A Senate Committee Thursday voted to regulate Internet Cafes instead of shutting them down. James Call reports the move dealt a blow to critics of the so-called sweepstakes operations who say they are nothing more than strip-plaza casinos.
At the intersection of Florida laws governing slot machines and sweepstakes promotions is a gray area in which more than a thousand Internet Cafes have sprouted. Operators say when customers buy Internet time they enter a sweepstakes, a game of chance. Sweepstakes are legal in Florida. However, café opponents say the only difference between these sweepstakes operations and a slot machine is where the money is paid and the winnings are collected. One has to be able to insert something into a machine for it to be a slot. At a café one pays a cashier to activate a video monitor.
No Florida appellate court has ruled on the issue. There have been three circuit court cases resulting in one
not guilty verdict and two dismissed cases. Joe Cocchiarella is with the Orange County’s state attorney office which has worked to shut down the cafes.
"A court in Alabama examined a similar situation and says just because you take the components an and separate them by wires and put them in different parts of the room doesn’t mean you still doesn’t have a slot machine. Here the money may not be spent at a terminal but the ones we investigated, I can’t speak for the other 1,000, you went to the front desk and the cashier gave you money, cash. So it’s a factual dispute."
An Alabama court ruling did not carry much weight with the Senate Regulated Industries Committee. Senators voted 8-1 to regulate the cafes and allow them to stay in business. Miami Senator Miguel Diaz de la Portilla is sponsoring the measure.
"Number one you want to recognize reality. Internet cafes exist. They’ve existed for awhile. And so we have to deal with that."
Exact numbers are hard to find but everyone seems to agree that there are between a 1000 and 1400 Internet Cafes operating in strip plazas and storefronts throughout the state. A Florida State University study found that the cafes employ between four- thousand to 13,000 people and generate between $250 and $750 million annually.
It concluded the cafes have a positive fiscal impact for the state. Julie Slattery says she has operated two cafes in Melbourne for five years. Her cafes are in Senator Thad Altman’s district. Here Altman questions her about the operation.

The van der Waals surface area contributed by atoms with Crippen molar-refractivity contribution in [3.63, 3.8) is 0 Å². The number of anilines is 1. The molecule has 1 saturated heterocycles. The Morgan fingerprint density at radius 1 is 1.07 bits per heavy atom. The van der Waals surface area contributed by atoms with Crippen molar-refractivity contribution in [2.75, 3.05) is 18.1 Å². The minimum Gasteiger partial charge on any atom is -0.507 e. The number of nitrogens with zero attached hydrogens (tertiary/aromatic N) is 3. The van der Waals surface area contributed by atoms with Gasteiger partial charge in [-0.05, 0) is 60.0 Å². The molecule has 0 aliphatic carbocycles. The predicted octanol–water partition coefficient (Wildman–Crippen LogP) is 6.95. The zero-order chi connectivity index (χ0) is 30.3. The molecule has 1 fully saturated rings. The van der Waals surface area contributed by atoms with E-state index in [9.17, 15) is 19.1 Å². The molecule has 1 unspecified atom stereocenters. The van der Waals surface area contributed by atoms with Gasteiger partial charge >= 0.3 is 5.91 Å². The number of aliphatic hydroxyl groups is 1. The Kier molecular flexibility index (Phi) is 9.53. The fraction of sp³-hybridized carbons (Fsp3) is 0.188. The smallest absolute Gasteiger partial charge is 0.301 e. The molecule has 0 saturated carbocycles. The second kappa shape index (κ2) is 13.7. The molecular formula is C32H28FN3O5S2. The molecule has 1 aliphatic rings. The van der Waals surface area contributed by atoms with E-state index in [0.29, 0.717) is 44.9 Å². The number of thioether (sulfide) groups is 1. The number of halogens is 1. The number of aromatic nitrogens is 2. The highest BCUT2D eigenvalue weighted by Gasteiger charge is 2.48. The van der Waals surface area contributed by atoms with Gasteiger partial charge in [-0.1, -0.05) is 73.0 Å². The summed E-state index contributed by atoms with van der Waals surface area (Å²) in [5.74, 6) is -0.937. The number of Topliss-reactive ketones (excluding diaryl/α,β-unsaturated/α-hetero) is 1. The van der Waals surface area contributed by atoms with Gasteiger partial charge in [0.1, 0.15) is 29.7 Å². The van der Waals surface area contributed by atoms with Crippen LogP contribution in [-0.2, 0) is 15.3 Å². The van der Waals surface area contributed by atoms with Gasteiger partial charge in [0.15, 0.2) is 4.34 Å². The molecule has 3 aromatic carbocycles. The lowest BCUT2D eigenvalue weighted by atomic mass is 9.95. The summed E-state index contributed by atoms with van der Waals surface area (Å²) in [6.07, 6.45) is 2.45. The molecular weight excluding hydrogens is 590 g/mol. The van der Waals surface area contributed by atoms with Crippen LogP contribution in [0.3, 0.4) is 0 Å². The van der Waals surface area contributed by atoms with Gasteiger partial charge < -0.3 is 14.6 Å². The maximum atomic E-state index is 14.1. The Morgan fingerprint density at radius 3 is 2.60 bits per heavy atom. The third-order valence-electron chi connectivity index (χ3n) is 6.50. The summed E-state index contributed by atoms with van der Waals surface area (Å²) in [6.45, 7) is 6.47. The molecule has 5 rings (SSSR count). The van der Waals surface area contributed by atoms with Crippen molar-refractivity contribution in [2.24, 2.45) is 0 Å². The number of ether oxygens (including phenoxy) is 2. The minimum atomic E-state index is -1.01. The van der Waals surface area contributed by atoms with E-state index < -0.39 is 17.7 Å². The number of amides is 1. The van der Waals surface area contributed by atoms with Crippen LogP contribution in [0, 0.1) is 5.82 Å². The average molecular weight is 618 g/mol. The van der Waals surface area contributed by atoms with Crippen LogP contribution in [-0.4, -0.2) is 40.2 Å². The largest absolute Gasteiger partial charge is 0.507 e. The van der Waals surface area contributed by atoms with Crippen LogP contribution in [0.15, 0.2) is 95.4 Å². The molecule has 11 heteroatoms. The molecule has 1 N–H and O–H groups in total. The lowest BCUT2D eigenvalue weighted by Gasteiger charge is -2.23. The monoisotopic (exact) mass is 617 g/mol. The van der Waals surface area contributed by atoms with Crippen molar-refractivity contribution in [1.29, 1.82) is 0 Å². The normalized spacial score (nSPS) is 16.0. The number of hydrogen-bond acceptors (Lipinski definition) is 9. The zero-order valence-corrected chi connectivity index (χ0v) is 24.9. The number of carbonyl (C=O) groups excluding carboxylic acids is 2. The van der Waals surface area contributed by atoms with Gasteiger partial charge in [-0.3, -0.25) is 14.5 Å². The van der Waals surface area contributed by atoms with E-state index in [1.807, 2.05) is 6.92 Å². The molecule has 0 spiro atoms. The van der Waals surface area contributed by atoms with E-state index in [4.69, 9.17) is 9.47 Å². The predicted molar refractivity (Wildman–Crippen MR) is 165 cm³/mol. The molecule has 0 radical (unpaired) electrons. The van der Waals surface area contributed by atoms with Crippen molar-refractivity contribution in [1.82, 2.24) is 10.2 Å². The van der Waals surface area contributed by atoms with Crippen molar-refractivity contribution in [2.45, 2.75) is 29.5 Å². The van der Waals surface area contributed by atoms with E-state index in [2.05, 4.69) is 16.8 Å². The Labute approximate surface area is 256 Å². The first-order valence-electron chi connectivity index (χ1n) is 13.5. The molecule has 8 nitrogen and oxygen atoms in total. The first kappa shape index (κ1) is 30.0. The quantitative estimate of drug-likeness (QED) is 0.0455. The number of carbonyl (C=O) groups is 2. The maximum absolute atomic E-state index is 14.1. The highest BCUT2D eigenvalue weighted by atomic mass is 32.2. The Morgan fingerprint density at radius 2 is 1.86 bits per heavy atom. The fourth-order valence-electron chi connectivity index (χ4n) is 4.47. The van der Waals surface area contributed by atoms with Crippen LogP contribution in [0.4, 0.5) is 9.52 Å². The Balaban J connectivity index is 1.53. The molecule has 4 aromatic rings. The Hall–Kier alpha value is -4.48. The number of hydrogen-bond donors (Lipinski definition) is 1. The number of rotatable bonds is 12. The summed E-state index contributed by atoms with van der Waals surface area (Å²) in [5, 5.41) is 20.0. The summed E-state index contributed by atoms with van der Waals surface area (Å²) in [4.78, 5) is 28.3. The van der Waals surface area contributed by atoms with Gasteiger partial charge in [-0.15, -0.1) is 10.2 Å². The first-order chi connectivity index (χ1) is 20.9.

Altman: "Have you ever had, a drug bust at your facility?"
Slattery: "We have never had one eensy teensy bit of crime. We’ve had police officers play and come in and enjoy our establishments, and lots of retired ones."
Altman: "No drug busts, no prostitution arrests, no fights, because I heard earlier some reference to that. What
would you say the average age of your clients is?
Slattery: "On average 50, 55. All the way from younger ones to 85 90 years old."
Slattery conceded to the committee that not all Internet Cafes are equal. She said if they are regulated then the state can address the concerns critics have. Spokespeople for the Sheriff’s association and the Attorney General support a ban. Café owners, vendors and charitable organizations that receive money from the sweepstakes support regulations. Senator Altman explains why he supports allowing the cafes to continue to operate.
"From a government point of view that we are very careful not to use the heavy arm of government to impede activities law abiding citizens engage in. If there is a problem incrementally engage in the process and if that doesn’t solve the problem than we may be able to do more."
Spokespeople for the Sheriff’s association and the Attorney General’s office want the café’s closed. A House Committee has voted to ban them. And Governor Rick Scott has called for them to be shut down. Senator de la Portilla says he understands forces are gathering to impose a prohibition but says he is optimistic that his proposal to regulate the cafes will move forward.
"Well you know the governor has changed his mind on a couple of things like the pill mills for example. So again, this is the beginning of the process and I think as the process moves forward there will be continue
discussion and the governor or a legislator can change their mind on the issue it’s a process."
Longwood Representative Scott Plakon is sponsoring the House measure to close the cafes. However he says it is too early in the session to make any predictions about whether the Legislature will regulate or prohibit Internet Cafes.